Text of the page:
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How to use lighting to create feature spaces

There are many ways to create features in your home. A lot of people like to use paint or wallpaper, and there are those that prefer to use furniture and change their environment on a constant basis. There are of course different building materials in different finishes, and all sorts of cool shapes that architects can incorporate into your home.

The one thing that can complement all of these, or be a complete feature on its own, is light. The next time you’re looking through a magazine or website and see the prime real estate in Melbourne or Sydney, notice the lighting the architects or interior designers have incorporated.

Lighting is not simply on or off, natural or electric, nor is it just ambient or focused. It is all of these and more, and most of all, it is layered. Each source of lighting is useful on its own, but also needs to be considered in the greater scheme of the house and the other sources of light in the immediate area.

Built in lighting
Architects love lighting. If you are building a new home, consider the additional lighting options beyond what you need to see when it’s dark. The main types of built in accent lighting are cove, soffit, and valance.

Valance lighting is a source of light fixed to a wall, behind a flat sheet of material (a valance), that causes the light to be directed both above and below the fixture. Soffit lighting is what it sounds like – a light built into a soffit. It is directed downwards in an ambient fashion and illuminates the wall. The opposite would be cove lighting. Often recessed behind cupboards, ledges, or other fixtures, these lights radiate upwards, illuminating ceilings and walls. These indirect lighting methods are great for ambient lighting which does not create large amounts of glare or shadow.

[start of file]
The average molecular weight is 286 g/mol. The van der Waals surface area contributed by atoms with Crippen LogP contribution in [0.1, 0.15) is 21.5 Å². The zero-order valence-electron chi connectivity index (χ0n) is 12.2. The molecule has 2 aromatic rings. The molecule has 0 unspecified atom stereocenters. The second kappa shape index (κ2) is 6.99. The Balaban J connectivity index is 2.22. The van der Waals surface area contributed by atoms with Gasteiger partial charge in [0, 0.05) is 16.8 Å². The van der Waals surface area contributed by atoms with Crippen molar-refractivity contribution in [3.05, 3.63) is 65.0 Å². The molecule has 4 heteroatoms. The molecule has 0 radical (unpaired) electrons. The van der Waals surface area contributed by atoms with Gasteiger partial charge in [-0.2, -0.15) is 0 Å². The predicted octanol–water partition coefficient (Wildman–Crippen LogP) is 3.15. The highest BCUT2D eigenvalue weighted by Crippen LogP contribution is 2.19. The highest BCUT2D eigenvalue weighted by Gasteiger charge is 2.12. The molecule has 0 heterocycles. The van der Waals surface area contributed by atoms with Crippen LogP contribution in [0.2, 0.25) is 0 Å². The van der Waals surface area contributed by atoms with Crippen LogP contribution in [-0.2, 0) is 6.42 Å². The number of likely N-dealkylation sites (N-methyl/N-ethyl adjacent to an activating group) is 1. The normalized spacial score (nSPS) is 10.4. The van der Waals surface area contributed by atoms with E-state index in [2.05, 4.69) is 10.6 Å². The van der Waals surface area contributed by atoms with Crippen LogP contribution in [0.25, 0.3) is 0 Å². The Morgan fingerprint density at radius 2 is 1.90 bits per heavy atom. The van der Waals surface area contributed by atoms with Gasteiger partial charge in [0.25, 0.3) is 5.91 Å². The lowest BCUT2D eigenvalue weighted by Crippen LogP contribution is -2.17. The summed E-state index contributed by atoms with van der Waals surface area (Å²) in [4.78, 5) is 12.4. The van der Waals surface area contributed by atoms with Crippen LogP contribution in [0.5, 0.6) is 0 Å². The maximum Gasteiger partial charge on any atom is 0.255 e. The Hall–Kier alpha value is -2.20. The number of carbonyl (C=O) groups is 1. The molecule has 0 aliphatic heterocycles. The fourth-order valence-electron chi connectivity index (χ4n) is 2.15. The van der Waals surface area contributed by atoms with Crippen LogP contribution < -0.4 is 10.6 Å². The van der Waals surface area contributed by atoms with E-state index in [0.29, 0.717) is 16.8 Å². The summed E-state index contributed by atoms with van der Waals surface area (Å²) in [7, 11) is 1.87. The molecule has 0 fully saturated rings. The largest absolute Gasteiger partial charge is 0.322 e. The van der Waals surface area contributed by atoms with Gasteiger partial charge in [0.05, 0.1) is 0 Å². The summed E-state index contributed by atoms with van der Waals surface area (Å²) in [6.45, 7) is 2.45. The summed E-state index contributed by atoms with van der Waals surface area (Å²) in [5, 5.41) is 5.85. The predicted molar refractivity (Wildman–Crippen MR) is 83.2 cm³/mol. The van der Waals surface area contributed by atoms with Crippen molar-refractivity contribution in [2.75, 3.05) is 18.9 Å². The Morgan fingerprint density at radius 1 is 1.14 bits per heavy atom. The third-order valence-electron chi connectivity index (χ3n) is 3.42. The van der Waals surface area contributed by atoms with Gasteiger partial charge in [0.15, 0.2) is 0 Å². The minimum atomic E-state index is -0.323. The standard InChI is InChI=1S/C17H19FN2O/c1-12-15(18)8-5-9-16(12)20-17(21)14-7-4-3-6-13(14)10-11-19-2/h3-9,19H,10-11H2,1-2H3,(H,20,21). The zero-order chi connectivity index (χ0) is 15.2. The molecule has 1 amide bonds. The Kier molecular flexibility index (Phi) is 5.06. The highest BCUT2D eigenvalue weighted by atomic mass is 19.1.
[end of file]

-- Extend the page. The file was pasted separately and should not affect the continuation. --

Light features
A light feature could be a beautiful object, or it can be an object that creates beautiful lighting. Crystal chandeliers are great examples of a feature that does both. Of course not every situation calls for a crystal chandelier! If focused or direct lighting is what you’re after, perhaps in a kitchen or dining room, things like track lighting or recessed down lights can be understated, yet pleasing to the eye. If you want to create an aesthetic effect more than a lighting solution, consider options like wall sconces or floor lamps that create patterns with light.

In any lighting application, things to consider are power use, brightness, colour or mood, shadow and glare, and the materials the light will bounce off.


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